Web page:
Various drug pedigree technologies and standards are among the issues discussed in the U.S. Pharmacopeial Convention's new best practices proposal on supply chain integrity.
The USP developed the General Chapter document, Good Distribution Practices – Supply Chain Integrity, for discussion ahead of USP's Supply Chain Integrity Workshop in Rockville, Md., May 22-23. Among the measures discussed to prevent counterfeit and adulterated drugs, as well as theft of prescription medicines, are: establishment of drug pedigrees, packaging technologies, combating illegal internet pharmacies, and supply chain risk management.
The USP developed the Good Distribution Practices General Chapter as a discussion document, and not a regulation. "The industry gives us comments and feedback, so the current version will not stand up. It will look drastically different [after industry feedback]," said Desmond Hunt, senior scientific liaison for USP. Because counterfeiting, theft, and diversion of drugs are important industry issues, Hunt expects many comments.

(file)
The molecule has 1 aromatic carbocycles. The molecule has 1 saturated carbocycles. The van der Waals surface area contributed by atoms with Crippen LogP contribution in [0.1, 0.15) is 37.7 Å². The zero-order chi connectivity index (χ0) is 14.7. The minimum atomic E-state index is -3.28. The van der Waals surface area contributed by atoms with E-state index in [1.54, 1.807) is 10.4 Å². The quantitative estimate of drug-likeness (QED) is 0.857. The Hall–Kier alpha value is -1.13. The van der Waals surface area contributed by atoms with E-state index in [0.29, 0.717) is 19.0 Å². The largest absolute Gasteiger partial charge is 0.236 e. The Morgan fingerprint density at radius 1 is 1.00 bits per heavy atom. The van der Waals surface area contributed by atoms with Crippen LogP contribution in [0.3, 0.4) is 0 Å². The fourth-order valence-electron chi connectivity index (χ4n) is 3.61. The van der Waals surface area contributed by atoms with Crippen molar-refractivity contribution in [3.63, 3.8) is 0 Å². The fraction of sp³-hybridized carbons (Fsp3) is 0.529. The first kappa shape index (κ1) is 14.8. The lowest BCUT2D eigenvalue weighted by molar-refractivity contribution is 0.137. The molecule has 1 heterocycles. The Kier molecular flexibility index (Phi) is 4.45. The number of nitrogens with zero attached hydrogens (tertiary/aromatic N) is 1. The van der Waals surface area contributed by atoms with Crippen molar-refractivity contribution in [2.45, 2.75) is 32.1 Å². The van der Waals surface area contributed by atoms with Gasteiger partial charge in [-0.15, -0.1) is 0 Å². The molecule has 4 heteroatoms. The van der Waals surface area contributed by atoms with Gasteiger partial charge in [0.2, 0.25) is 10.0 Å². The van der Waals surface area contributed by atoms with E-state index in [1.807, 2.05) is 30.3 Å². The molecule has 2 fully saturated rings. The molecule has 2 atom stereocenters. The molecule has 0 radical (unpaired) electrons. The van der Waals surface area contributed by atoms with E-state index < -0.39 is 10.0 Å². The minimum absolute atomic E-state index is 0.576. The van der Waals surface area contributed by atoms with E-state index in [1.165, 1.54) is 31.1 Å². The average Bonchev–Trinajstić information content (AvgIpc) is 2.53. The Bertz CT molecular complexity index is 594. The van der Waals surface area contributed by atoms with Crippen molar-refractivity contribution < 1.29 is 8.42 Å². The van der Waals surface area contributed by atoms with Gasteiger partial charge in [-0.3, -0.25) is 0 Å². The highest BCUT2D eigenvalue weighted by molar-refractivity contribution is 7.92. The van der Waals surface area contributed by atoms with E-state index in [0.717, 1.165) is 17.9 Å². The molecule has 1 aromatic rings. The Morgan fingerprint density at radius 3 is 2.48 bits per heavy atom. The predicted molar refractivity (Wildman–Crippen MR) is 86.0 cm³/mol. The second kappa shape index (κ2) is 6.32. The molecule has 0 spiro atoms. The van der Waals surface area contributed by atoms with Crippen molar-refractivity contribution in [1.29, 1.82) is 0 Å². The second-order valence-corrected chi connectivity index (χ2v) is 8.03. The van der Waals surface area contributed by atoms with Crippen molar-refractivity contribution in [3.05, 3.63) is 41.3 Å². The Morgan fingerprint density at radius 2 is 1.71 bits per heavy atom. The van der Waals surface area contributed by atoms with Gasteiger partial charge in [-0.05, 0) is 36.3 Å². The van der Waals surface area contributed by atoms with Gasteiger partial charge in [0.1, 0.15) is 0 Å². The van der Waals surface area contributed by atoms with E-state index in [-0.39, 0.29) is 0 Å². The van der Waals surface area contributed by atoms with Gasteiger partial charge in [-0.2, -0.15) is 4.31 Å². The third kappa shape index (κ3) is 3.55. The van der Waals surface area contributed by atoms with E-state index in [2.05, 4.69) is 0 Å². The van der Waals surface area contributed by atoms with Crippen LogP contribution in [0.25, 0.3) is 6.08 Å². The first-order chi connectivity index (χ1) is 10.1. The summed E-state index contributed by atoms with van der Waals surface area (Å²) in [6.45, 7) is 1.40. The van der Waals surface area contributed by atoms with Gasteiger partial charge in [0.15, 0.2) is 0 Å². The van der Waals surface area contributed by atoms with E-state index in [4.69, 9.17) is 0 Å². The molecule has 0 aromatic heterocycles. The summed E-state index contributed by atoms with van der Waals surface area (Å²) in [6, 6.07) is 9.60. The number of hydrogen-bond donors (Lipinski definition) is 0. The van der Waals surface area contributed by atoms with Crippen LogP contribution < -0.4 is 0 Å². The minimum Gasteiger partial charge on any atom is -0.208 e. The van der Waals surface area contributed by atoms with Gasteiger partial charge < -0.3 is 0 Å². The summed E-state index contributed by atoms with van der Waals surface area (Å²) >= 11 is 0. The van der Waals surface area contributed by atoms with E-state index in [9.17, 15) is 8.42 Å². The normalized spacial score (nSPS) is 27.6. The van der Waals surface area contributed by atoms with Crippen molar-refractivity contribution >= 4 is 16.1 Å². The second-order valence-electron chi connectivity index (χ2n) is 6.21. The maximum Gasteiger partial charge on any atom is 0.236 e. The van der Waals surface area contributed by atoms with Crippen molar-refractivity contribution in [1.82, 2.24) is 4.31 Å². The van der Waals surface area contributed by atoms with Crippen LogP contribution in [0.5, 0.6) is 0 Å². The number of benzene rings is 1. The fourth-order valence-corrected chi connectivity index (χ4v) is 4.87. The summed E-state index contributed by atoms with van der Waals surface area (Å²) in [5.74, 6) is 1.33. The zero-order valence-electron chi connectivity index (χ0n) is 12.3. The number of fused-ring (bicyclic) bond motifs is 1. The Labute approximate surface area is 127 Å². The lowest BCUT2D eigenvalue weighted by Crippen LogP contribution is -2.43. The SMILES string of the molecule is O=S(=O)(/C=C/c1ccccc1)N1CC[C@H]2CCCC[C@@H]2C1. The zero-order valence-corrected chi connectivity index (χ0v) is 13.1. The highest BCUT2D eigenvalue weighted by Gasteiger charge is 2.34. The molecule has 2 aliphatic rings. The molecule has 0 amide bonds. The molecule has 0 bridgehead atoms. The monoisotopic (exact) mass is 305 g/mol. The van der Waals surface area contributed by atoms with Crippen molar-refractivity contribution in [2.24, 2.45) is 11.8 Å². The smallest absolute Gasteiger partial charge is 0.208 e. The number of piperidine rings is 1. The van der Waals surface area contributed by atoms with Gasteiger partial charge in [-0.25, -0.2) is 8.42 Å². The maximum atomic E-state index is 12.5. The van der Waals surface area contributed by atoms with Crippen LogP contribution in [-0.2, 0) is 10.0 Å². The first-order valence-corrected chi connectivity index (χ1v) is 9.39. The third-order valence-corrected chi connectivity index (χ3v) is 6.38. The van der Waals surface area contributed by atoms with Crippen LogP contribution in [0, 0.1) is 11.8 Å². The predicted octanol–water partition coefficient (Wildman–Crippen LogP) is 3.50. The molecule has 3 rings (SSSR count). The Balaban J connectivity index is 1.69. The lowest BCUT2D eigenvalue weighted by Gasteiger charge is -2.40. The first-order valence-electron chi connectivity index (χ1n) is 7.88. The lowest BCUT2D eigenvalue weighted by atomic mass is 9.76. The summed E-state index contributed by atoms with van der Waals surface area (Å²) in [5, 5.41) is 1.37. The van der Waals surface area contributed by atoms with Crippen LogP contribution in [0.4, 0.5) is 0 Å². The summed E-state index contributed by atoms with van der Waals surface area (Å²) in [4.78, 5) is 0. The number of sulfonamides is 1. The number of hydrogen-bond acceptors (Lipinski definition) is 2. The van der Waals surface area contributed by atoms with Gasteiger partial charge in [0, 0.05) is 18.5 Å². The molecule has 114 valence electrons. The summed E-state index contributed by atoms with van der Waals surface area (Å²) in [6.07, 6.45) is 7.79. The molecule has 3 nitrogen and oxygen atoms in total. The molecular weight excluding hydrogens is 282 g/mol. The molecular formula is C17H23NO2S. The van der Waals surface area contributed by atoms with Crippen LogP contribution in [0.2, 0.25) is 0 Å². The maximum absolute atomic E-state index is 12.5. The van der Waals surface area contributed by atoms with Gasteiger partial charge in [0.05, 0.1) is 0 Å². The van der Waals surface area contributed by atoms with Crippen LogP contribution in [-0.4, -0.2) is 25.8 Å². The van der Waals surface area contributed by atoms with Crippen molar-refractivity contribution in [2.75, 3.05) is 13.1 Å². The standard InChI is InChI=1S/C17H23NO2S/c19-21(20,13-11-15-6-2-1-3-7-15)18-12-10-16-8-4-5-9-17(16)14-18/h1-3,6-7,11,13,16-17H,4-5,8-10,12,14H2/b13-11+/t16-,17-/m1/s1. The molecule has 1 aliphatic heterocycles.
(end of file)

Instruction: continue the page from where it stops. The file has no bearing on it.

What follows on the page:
Hunt believes that the USP will receive a lot of input on drug pedigree, both from the industry and FDA. "E-pedigree is not a settled issue, and the landscape of supply chain management changes every 4 to 5 months. I would love to get some consensus on track and trace," Hunt said.
The document discusses how various packaging technologies – including authentication technologies, serialization, and tamper-evident designs – can help prevent drug counterfeiting and diversion. "Although tamper-evident designs are relatively simple...they can be combined with a number of more sophisticated authentication technologies in an approach described as layering," according to a statement in the report. "One limitation of these approaches is that they protect the package, not the product," the report added.
To read the Good Distribution Practices document, visit: